7- How often do you practice?
I believe that a definite amount of practice time does not exist, a musician should aim to practice for as long as it takes for him or her to be satisfied that the amount practiced will lead to them shining and performing to the highest possible standards. Undoubtedly there is much sacrifice involved to achieve your maximum potential and hence one has to arm themselves with immense determination and patience to achieve their final objectives. This is exactly what I love: I persistently work hard as I believe one should aim to be the best at anything they undertake. The sense of reward that comes when you are aware that you have prepared impeccably for a concert and the satisfaction and positive atmosphere created by an audience that enjoys and listens carefully are invaluable!
8- Besides being a conductor you also study piano and composition. How does this influence you?
Like I said earlier I greatly enjoy premiering contemporary pieces. This has to do also with the fact that I study composition and of course also piano. Each of these 3 different “instruments” have a different approach of music: Composition helps my conducting to better understand the craftmanship aspect of studying a score. It makes it easier for me to understand the musical story the composer is going through as I know the process that one goes through to compose. Piano keeps me grounded as a proper performing musician and helps me in score reading and hence helps me on a more practical side for conducting. Each 3 have a different viewpoint and therefore optimally add to each other. I greatly enjoy making music and looking at music from these different angles. With each of them I would like to share a different point my dedication and love to music.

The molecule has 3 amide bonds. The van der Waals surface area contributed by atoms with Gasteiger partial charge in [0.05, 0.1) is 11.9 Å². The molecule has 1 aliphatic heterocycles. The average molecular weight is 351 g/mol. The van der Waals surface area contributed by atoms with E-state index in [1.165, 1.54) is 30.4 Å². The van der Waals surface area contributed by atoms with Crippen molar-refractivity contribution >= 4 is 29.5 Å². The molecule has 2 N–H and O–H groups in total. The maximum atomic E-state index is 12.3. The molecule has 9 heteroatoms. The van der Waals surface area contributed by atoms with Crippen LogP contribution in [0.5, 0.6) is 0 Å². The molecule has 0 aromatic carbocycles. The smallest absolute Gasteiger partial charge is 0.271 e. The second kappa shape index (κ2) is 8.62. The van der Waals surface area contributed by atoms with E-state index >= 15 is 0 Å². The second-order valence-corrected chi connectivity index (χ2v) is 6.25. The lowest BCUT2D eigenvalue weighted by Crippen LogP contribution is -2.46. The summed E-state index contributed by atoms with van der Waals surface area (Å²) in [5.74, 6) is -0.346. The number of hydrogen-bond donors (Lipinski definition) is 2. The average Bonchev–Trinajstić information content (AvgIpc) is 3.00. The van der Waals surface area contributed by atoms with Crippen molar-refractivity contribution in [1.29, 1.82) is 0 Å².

9- Do you have future projects in the pipeline you would like to share with us?
I am very proud to be in the final selection of only 12 finalists of the prestigious Toscanini Competition that will take place September 2020. Additionally I will have my debut premier of the cello concerto by Jan Peter de Graaff and Henryk Górecki's Symphony No. 3 in Groningen-Oosterpoort Zaal, Muziekgebouw-Amsterdam and Tivoli Vredenburg-Utrecht with the North Nederland Orkest. And of course there are more things to come!
I want to thank Talent Unlimited for the great opportunities they have given me and especially Canan Maxton for the great care she is taking in me.